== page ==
The menace has spread unchecked

THE news that a `doping chart' has been in circulation in the National athletics camp and that athletes and coaches might have been trafficking in prohibited drugs for several years should make sports-lovers sit up and ponder.

THE news that a `doping chart' has been in circulation in the National athletics camp and that athletes and coaches might have been trafficking in prohibited drugs for several years should make sports-lovers sit up and ponder. That public funds might have been used to stuff the youth of this country with an assortment of steroids and other drugs in the name of finding a `winning formula' is shocking and deserves the strongest condemnation possible.

Doping in Indian sports has spread unchecked through the past six years thanks to the apathy of the authorities. This, despite repeated assurances at every forum by the Government and the IOA that they are very serious about tackling the issue and they will come down heavily on the cheats and the dope-givers.

Now, it appears as though that taxpayers' money has been used to bring in foreign `experts', who in turn prescribe banned substances ranging from stanozolol to testosterone without having any permission to practise medicine in this country.

At a time when the international sports fraternity is keenly watching the developments in the United States, related to the BALCO controversy, in the run-up to the Athens Olympics, the Indian `doping chart' and the response — or the lack of it — from the authorities make for a pertinent study in contrast. If international focus has not shifted to the goings-on here, it is only because we do not have Olympic champions or world record holders in our midst.

But should we wait for an American-type of scandal to erupt? Should the authorities continue to ignore the dangerous practice of dope-taking in the guise of providing scientific support?

Deep within the system everyone believes that doping is rampant in Indian sports, especially athletics, at all levels. But no one is prepared to go `on record.' The `doping chart' has given the Sports Ministry the best lead it can hope to get in order to solve the Indian dope mystery. Provided of course the ministry is keen to crack the case.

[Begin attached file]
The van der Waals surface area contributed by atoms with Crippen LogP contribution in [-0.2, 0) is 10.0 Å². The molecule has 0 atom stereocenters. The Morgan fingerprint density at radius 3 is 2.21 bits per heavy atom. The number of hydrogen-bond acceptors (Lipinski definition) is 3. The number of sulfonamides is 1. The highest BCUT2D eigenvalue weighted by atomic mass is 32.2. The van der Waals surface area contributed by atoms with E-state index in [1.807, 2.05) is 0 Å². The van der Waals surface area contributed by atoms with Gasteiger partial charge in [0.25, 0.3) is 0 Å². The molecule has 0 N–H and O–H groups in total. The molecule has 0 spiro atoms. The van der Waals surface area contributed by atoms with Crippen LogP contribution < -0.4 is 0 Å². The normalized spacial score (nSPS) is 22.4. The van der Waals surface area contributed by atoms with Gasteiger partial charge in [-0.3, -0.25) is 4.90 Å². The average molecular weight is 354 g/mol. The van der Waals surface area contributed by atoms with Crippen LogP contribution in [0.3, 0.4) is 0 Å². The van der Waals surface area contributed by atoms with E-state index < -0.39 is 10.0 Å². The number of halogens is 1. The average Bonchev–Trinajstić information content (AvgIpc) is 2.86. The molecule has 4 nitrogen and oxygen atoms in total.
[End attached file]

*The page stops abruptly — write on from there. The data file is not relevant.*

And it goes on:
For those who follow the sport, the phenomenal strides that the athletes make from season to season are the best indicators to assess the extent of doping. If athletes fail to come anywhere near those feats at major competitions abroad, the argument gets buttressed. Nothing illustrated this point better than the Sydney Olympics four years ago, when athlete after athlete fumbled at the first hurdle after record-breaking performances at home. The lone exception was K. M. Beenamol, who made the semifinals of the 400 metres.

"But they failed, didn't they? Then how can you suggest that there is doping in Indian athletics?'' might well be the argument by the Sports Ministry. The ministry would do well to remember that a sudden slump in performance levels should be as clear a pointer to doping as a surge in performance.

No athlete will take steroids close to competitions. Thus there is no point in testing them just before departure unless it is being done to protect the image of the country. Test the athletes in camps every fortnight or so up to six weeks prior to a major competition; then the true picture will emerge. Pending formation of a National anti-doping agency, the Government should constitute an ad hoc body to supervise such testing. Additional care has to be taken to ensure that the laboratory will test only such samples that are collected and dispatched under the supervision of the Government-nominated panel till such time a formal anti-doping agency is formed.

A lot of fuss is being made about the accreditation process of the dope control lab in Delhi. It will surely be beneficial to have the laboratory accredited, not just to facilitate testing at the time of the 2010 Commonwealth Games, but also to ensure that clandestine testing is eliminated and that all positives will be known to the international agencies as well. It is an altogether different matter whether we actually need such a laboratory to be upgraded and maintained at a cost of crores of rupees, when at a lesser cost we will be able to test the samples at accredited labs abroad.

But then our dope-control measures should not be dependent on just the accreditation of a laboratory. Without accreditation, the federations have imposed sanctions on competitors including 21 from the last National Games in Hyderabad. If sanctions do not follow positive tests, the laboratory should refuse further testing for such federations.

The Government has also dragged its feet on the question of signing the WADA Code, citing procedural delays. Without that, an Olympic bid, which the IOA keeps talking about, will be impossible.